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Dare To Discover 8 Hottest Hair Colors!

Hair styling isn’t only about making braids and buns. It’s playing with colours, ranging from the subtle to juicy ones. Hair coloring follows certain rules but there’s such a diversity in color trends that everyone will find something made right for them. With less or more intense effect.

Think. Do you know everything about hair coloring? Do you know the latest trends? Do you know the differences between sombre, ombre and bronde? If not, you must read on. You’ll find info on the hottest types of coloring and check if you’ve believed in hair coloring myths.

Dare To Discover 8 Hottest Hair Colors!

Hair coloring – definition

What is hair coloring? A simple question and an answer will be also straightforward. Hair coloring (dyeing) includes changing hair color (natural or previously changed) using chemicals. We can choose the target hue but a hair dye can change the color only by a few shades. That’s why going blonde from e.g. dark brown is a completely different method known as bleaching.

There are three types of hair coloring:

  • permanent hair coloring – provides long-lasting effects because a pigment penetrates the deepest hair structure similarly to a tattoo ink penetrating the skin. That’s why the color you pick stays on your hair until your strands grow back or undergo another coloring treatment.
  • semi-permanent hair coloring – the durability differs depending on a method, products and your natural shade. The color can last even up to 24 washes. The pigment doesn’t penetrate the hair but sits on the surface and gets washed off after several standard shampooing routines.
  • temporary hair coloring – it’s less intensive than semi-permanent coloring. The color stays on hair from 2 to 8 washes due to the use of washable dyes: the pigment dissolves in water and doesn’t penetrate the hair. It gets easily washed off.

True or false? Hair coloring without secrets

Attention! We’re dispelling coloring myths! They’re still repeated by lots of women and crop up on every discussion group and hair care blog. Surprisingly, they have no scientific support. False theories saying hair coloring is harmful and boosts hair loss. You believed them as well?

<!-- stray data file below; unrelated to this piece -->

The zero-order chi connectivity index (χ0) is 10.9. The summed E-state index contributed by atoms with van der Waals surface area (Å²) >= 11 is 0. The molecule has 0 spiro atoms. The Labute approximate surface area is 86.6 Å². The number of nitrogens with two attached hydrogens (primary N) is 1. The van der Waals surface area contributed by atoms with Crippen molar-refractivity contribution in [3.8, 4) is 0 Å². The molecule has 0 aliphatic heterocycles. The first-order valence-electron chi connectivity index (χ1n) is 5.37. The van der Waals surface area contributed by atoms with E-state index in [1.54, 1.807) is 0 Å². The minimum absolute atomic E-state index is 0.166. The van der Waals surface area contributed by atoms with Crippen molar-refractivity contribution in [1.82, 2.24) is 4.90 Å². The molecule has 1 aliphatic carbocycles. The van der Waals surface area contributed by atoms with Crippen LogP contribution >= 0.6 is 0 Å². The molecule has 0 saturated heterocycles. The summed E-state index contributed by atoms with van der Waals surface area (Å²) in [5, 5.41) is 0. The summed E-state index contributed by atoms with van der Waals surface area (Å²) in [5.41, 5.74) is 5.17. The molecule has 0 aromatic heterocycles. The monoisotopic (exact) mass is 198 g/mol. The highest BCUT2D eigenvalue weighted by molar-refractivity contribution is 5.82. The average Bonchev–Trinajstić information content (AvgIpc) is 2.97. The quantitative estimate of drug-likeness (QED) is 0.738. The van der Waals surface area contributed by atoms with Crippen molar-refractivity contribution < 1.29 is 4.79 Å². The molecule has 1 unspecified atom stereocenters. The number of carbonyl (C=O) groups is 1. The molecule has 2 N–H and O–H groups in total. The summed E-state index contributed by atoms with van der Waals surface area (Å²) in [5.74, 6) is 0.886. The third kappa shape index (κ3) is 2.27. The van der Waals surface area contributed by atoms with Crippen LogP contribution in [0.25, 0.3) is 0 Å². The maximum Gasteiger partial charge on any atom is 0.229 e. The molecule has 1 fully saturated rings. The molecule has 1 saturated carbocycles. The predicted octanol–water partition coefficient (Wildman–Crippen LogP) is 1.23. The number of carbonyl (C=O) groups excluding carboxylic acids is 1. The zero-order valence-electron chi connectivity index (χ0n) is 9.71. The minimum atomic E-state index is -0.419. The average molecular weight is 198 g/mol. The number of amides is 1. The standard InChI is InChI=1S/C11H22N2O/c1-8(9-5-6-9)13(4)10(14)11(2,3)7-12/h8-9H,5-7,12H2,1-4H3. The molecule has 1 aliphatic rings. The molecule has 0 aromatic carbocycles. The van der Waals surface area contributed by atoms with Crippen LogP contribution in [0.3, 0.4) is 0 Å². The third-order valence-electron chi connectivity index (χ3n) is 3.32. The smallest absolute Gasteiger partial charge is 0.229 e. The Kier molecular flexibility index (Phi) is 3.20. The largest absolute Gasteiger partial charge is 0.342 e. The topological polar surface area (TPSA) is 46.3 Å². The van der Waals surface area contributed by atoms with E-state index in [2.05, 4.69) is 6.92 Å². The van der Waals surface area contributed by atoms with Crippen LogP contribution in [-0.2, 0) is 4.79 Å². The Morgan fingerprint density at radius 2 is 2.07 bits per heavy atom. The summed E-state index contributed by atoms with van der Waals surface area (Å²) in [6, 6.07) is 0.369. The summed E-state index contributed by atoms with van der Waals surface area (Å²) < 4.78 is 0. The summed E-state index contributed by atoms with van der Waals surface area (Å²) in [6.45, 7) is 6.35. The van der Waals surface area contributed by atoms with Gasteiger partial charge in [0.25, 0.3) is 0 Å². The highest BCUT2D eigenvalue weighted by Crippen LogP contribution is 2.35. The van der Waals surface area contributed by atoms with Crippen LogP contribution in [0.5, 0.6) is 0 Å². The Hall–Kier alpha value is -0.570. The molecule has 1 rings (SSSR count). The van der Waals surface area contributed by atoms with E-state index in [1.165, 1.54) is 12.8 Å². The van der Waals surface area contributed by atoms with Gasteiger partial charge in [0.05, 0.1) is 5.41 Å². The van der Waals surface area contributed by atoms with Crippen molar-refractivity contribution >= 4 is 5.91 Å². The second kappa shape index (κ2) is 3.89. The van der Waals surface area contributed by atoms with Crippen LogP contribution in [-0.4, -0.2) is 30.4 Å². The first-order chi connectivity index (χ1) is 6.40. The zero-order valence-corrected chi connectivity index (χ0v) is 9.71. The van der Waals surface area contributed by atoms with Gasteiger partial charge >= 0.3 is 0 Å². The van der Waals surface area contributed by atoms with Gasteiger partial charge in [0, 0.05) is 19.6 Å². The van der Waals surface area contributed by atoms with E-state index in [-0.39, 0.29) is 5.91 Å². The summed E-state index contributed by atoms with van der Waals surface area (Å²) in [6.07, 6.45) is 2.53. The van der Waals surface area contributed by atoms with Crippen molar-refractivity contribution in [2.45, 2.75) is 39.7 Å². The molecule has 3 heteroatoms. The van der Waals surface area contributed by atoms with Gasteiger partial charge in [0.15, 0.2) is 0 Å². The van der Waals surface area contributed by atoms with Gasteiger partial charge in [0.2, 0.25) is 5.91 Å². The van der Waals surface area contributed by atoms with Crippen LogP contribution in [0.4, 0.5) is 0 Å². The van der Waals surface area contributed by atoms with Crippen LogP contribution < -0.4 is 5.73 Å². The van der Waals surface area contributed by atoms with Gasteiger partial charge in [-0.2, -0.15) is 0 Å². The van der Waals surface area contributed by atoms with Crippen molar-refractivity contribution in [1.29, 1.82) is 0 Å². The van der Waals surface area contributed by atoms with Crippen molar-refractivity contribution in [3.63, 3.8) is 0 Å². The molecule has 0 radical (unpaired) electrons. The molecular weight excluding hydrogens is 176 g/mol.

Hair coloring does not weaken hair bulbs and does not speed up hair loss or thinning!

Hair loss caused by coloring is a common myth. There’s no connection between hair coloring and hair loss. Choosing an unsuitable and too strong product can irritate a sensitive scalp but it doesn’t affect the firmly rooted hair follicles. Hair coloring influences only the part of hair that you can see – hair fibre. It’s indifferent to hair bulbs and follicles.

Coloring damaged hair is possible!

You can hear opinions that it’s impossible to dye damaged hair. Everything is possible yet entails some risks. Over-processed hair absorbs much more pigment so the effect will be long-lasting and intense. Sadly, damaged hair is weak and has no protection from the action of chemicals. If you go for coloring damaged hair, you must use a delicate product - less durable yet safer.

Regular coloring does not change your natural hair shade!

Does coloring damage your natural hair color? Contrary to many opinions, it doesn’t. Although the pigment penetrates hair fibre and gives a new color, the amount of natural pigment stays the same in growing hair. The natural shade at the roots seems less intense and dull when compared to the dyed color of the rest of your hairdo.

You should avoid washing your hair right before and within a day after coloring!

When you shampoo your hair, you remove natural fats protecting the scalp from harmful factors. It’s best if you wash your hair in the evening before coloring so that lipid barrier has time for rebuilding and providing hair better protection during the treatment. After coloring, you can wash hair a day later with a normal shampoo; detergents included in shampoos can weaken the effects of the treatment, wash the fresh pigment out and make the color fade more quickly.